That the United Nations has officially declared the drought in their country a famine may mean little to Somalis facing starvation and dire conditions, but the diplomatic community is hoping it will allow the crisis to get public attention and funding.
The announcement came yesterday when top officials from across the UN met with the press to update them on aid delivery, refugee camp conditions and the urgency of the situation. As the UN defines it, a famine is when “acute malnutrition rates among children exceed 30 percent, more than 2 people per 10,000 die per day and people are not able to access food and other basic necessities.”
According to the latest estimate from the U.N. World Food Programme, there are at least 11.3 million people are in need of food assistance in Somalia.
Speaking on the country he has come to know well in his service, Mark Bowden, the United Nations’ humanitarian coordinator for Somalia said:
“If we don’t act now, famine will spread to all eight regions of southern Somalia. Every day of delay in assistance is literally a matter of life or death.”
For Somalia’s children the crisis may be jarring, but for their parents the current famine only the latest humanitarian crisis they have faced. In the early ninties, the central government of Somalia fell apart plunging the country into war and then a subsequent famine and drought that killed hundreds of thousands of people. In this crisis, the drought and the famine are joined by al-Shabab, the Islamist militant group. Aligned with al-Qaeda, the group has taken control of many of the worst affected regions of the country, making aid delivery a dangerous effort.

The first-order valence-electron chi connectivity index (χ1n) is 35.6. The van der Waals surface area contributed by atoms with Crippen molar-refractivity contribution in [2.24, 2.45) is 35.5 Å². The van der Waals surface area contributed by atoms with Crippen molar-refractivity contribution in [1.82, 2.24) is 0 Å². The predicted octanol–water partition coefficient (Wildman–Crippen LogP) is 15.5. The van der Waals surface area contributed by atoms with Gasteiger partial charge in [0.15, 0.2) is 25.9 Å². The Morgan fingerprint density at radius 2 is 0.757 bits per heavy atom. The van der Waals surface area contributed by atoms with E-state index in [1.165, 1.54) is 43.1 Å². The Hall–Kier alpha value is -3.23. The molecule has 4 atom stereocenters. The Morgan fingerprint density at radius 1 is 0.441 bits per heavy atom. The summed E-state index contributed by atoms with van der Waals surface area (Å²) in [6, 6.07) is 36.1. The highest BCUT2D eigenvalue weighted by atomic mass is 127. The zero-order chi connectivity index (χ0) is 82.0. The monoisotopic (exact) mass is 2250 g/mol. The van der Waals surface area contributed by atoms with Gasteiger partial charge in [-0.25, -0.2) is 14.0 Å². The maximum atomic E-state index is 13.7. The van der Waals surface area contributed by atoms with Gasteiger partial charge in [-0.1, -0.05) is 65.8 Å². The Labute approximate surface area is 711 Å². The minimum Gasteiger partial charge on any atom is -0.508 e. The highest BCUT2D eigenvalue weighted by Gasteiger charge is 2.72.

Josette Sheeran, of the U.N. World Food Programme told CNN International:
“Operations in Somalia are among the highest risk in the world. WFP has lost 14 relief workers there since 2008.”
While the U.S. has not budged on their refusal to negotiate with al-Shabab, it is possible the UN might. As Robert Zeliger, writer for Foreign Policy magazine reports:
As the almost entirely unreported humanitarian disaster in the Horn of Africa grows — with the number of people in need of food aid expected to rise to an estimated 10 million in the coming weeks — one interesting development has been the reversal by al Shabab (the militant Islamist group tied to al Qaeda) to allow aid workers into areas of Somalia under its control. Today, the U.N. World Food Program indicated it might take the group up on its offer.
“We’re assisting thousands of Somali refugees … but if we need to enter south Somalia, we need to work with al-Shabab,” a spokesperson told Al Jazeera. The aid organization had to pull out of al Shabab-controlled areas last year after security risks proved too severe.